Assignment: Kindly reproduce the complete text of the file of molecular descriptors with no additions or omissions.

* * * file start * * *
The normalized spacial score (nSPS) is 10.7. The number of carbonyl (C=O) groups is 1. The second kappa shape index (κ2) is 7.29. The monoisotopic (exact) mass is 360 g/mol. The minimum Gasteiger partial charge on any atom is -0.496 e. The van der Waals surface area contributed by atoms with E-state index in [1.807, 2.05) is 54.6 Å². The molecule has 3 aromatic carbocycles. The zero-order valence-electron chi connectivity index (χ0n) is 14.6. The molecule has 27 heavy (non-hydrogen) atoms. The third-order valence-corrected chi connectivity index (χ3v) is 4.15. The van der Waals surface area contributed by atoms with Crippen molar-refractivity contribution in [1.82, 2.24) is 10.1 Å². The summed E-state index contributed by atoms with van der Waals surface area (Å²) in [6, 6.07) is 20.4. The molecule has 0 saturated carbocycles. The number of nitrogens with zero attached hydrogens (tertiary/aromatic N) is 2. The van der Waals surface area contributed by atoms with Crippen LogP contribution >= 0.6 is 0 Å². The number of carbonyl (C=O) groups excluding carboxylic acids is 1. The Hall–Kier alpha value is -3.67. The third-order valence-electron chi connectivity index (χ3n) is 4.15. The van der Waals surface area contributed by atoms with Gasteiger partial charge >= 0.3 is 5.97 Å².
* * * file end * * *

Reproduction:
The normalized spacial score (nSPS) is 10.7. The number of carbonyl (C=O) groups is 1. The second kappa shape index (κ2) is 7.29. The monoisotopic (exact) mass is 360 g/mol. The minimum Gasteiger partial charge on any atom is -0.496 e. The van der Waals surface area contributed by atoms with E-state index in [1.807, 2.05) is 54.6 Å². The molecule has 3 aromatic carbocycles. The zero-order valence-electron chi connectivity index (χ0n) is 14.6. The molecule has 27 heavy (non-hydrogen) atoms. The third-order valence-corrected chi connectivity index (χ3v) is 4.15. The van der Waals surface area contributed by atoms with Crippen molar-refractivity contribution in [1.82, 2.24) is 10.1 Å². The summed E-state index contributed by atoms with van der Waals surface area (Å²) in [6, 6.07) is 20.4. The molecule has 0 saturated carbocycles. The number of nitrogens with zero attached hydrogens (tertiary/aromatic N) is 2. The van der Waals surface area contributed by atoms with Crippen LogP contribution >= 0.6 is 0 Å². The number of carbonyl (C=O) groups excluding carboxylic acids is 1. The Hall–Kier alpha value is -3.67. The third-order valence-electron chi connectivity index (χ3n) is 4.15. The van der Waals surface area contributed by atoms with Gasteiger partial charge >= 0.3 is 5.97 Å².